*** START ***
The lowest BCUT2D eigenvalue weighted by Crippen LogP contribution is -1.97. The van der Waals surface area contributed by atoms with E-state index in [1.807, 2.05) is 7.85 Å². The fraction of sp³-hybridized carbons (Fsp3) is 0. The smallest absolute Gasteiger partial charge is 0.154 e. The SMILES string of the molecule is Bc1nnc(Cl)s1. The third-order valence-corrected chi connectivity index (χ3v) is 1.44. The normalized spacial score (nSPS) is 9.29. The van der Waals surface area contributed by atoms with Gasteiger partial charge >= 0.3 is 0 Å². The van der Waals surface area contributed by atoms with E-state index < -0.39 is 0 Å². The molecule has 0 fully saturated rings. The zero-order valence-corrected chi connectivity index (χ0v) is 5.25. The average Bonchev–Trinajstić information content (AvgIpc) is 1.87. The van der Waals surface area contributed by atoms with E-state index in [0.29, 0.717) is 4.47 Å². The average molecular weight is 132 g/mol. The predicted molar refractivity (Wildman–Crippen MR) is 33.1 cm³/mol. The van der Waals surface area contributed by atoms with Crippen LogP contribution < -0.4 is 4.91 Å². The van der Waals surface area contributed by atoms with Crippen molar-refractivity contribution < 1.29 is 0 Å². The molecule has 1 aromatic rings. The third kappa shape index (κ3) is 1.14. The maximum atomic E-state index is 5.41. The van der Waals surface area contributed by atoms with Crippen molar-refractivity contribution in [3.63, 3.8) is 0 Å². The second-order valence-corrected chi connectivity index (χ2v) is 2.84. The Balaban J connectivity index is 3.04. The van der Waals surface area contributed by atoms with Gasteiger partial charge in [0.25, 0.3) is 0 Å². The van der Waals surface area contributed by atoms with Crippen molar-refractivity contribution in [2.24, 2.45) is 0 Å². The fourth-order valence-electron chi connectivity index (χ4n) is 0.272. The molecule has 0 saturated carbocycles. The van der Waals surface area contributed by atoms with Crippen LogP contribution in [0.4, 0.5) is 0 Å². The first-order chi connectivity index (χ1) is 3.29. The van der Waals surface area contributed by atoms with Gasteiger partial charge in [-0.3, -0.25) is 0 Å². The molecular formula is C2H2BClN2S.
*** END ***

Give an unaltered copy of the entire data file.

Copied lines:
The lowest BCUT2D eigenvalue weighted by Crippen LogP contribution is -1.97. The van der Waals surface area contributed by atoms with E-state index in [1.807, 2.05) is 7.85 Å². The fraction of sp³-hybridized carbons (Fsp3) is 0. The smallest absolute Gasteiger partial charge is 0.154 e. The SMILES string of the molecule is Bc1nnc(Cl)s1. The third-order valence-corrected chi connectivity index (χ3v) is 1.44. The normalized spacial score (nSPS) is 9.29. The van der Waals surface area contributed by atoms with Gasteiger partial charge >= 0.3 is 0 Å². The van der Waals surface area contributed by atoms with E-state index < -0.39 is 0 Å². The molecule has 0 fully saturated rings. The zero-order valence-corrected chi connectivity index (χ0v) is 5.25. The average Bonchev–Trinajstić information content (AvgIpc) is 1.87. The van der Waals surface area contributed by atoms with E-state index in [0.29, 0.717) is 4.47 Å². The average molecular weight is 132 g/mol. The predicted molar refractivity (Wildman–Crippen MR) is 33.1 cm³/mol. The van der Waals surface area contributed by atoms with Crippen LogP contribution < -0.4 is 4.91 Å². The van der Waals surface area contributed by atoms with Crippen molar-refractivity contribution < 1.29 is 0 Å². The molecule has 1 aromatic rings. The third kappa shape index (κ3) is 1.14. The maximum atomic E-state index is 5.41. The van der Waals surface area contributed by atoms with Crippen molar-refractivity contribution in [3.63, 3.8) is 0 Å². The second-order valence-corrected chi connectivity index (χ2v) is 2.84. The Balaban J connectivity index is 3.04. The van der Waals surface area contributed by atoms with Gasteiger partial charge in [0.25, 0.3) is 0 Å². The van der Waals surface area contributed by atoms with Crippen molar-refractivity contribution in [2.24, 2.45) is 0 Å². The fourth-order valence-electron chi connectivity index (χ4n) is 0.272. The molecule has 0 saturated carbocycles. The van der Waals surface area contributed by atoms with Crippen LogP contribution in [0.4, 0.5) is 0 Å². The first-order chi connectivity index (χ1) is 3.29. The van der Waals surface area contributed by atoms with Gasteiger partial charge in [-0.3, -0.25) is 0 Å². The molecular formula is C2H2BClN2S.